Raw Blues

Some might say the Metropolitan Police Service is in crisis. In the wake of the Lawrence Inquiry and accusations of racism, corruption andd incompetence abound the numbers of recruits wanting to join the Metropolitan Police Service is dropping.

The pressure is on the Met's training school to produce a different kind of police officer - "SuperCops". In an atmosphere of distrust and suspicion, these men and women will have to do one of the most difficult jobs in Britain, without prejudice, and in the full glare of publicity.

This programme follows the progress of a group of new recruits from their arrival at the Met's Training School at Hendon in October 1999, until they start work on the streets just 18 weeks later.

Twenty-Four year-old Clare Keating was treated so well by police when she was arrested as a youngster thaty she's decided she wants to join up herself. "I know I cant change everybody's image of the police on my own", says Clare, "but if I can change one person's perception I will be happy."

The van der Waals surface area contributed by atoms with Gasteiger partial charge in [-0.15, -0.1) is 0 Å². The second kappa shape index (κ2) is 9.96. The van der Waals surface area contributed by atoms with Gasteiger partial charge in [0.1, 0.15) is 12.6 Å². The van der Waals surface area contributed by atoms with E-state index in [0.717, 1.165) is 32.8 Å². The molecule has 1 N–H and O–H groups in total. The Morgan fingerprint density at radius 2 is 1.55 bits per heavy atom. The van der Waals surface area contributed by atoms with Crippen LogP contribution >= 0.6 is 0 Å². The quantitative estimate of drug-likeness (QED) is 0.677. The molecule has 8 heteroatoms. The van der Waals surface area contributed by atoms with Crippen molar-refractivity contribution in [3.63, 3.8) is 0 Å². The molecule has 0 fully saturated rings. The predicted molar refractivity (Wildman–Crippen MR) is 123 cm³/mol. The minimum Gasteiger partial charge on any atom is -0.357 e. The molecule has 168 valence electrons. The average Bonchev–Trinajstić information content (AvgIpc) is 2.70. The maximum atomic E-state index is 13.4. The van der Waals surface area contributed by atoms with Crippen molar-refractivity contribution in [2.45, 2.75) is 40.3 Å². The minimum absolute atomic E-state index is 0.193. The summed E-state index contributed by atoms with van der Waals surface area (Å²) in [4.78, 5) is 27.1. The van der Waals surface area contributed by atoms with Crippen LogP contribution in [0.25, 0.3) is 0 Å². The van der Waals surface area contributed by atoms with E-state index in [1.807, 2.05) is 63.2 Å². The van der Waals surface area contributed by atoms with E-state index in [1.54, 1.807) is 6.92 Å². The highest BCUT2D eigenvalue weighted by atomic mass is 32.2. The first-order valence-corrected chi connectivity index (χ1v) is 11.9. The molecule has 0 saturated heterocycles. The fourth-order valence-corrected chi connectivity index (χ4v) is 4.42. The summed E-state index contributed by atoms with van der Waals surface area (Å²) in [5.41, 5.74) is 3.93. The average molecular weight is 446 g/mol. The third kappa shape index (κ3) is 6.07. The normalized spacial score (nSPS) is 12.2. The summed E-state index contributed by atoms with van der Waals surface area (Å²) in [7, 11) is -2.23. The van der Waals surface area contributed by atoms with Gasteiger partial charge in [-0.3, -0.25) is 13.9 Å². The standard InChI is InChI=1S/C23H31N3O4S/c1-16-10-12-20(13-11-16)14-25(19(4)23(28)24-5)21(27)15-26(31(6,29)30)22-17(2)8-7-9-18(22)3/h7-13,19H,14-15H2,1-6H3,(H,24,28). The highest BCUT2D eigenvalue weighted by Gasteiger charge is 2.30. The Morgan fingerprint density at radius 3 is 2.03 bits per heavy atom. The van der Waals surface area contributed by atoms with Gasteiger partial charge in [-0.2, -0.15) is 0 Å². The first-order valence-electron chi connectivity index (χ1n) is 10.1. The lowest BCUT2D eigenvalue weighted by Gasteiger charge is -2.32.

Clare's fellow classmates include Mike Walsh, who has a degree from one of Britain's top Universities; 23-year-old Mancunian Craig Jones; and Harrinder Bubbra, from Leeds, who doesn't believe what he reads in the papers about the Met, although his parents aren't so sure. "Anybody from an Asian background will know that all your parents ever want you to be is a doctor, a lawyer or a solicitor," says Harrinder. "The last thing they want you to be is a police officer."

Its a tough course and the recruits face an overwhelming workload and strict discipline at the training school. "We're not training people to work in a supermarket," says Commander Cullen who's in charge of training at Hendon. "They have a huge responsibility which no other person in society has... and that is a heavy weight on any young person's shoulders."

Genre: Documentary

Running Time: 30 minutes (approx)